tested here were more sensitive. The better sensitivity might have two causes, firstly that the introduction of Au-MNPs increased the binding ratio of antigen with antibody, and secondly the application of NSP-DMAE-NHS, which is a relatively effective luminescence reagent.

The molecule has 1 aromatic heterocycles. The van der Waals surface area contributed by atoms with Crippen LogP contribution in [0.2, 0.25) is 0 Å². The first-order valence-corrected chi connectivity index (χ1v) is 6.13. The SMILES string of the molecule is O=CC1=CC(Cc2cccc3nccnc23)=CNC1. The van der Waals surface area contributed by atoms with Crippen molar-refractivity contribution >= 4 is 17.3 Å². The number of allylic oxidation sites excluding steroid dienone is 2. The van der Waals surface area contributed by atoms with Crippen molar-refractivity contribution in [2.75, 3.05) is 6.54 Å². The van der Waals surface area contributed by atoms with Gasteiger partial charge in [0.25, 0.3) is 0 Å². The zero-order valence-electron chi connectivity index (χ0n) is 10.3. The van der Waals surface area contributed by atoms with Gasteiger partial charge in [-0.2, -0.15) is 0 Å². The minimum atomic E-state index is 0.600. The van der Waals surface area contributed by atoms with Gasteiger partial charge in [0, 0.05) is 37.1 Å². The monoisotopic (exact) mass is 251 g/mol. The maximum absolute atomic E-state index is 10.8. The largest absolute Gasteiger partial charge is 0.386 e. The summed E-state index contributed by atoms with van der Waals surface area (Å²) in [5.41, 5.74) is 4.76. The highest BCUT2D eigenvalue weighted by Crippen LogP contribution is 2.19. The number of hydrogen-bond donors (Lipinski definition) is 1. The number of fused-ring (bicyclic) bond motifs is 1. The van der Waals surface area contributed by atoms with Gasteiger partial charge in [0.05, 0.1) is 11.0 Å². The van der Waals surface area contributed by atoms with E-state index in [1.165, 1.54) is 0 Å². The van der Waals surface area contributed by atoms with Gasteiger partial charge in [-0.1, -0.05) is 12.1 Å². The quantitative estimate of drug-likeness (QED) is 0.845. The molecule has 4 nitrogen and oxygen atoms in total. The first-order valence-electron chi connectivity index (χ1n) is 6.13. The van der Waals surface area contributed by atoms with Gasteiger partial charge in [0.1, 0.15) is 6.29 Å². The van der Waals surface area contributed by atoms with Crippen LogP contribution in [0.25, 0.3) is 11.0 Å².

Conclusion We describe the use of a new luminescence reagent NSP-DMAENHS to conjugate with the anti-CAP antibody as a tracer in two direct competitive CLIAs for detection of CAP based on Au-MNPs. The Au-MNPs were modified with carboxyl and amino groups respectively by MUA and cysteamine, such that the two CAP antigens (CAP base and CAP succinate) were immobilized on their surfaces. IC50 of 0.044 ng/mL and 0.072 ng/mL were obtained for Method I and Method II, respectively. The LODs of both the methods were much less than that of traditional ELISA. Method I was the more sensitive of the two methods. The results also indicated that NSPDMAE-NHS labeling had not affected the bio-activity of the antibodies, thereby offering an excellent way to detect CAP molecules. Acknowledgements This work was supported by the National Natural Science Foundation of China (NSFC, Grant No. 81371642) and the Fundamental Research Funds for the Central Universities of China.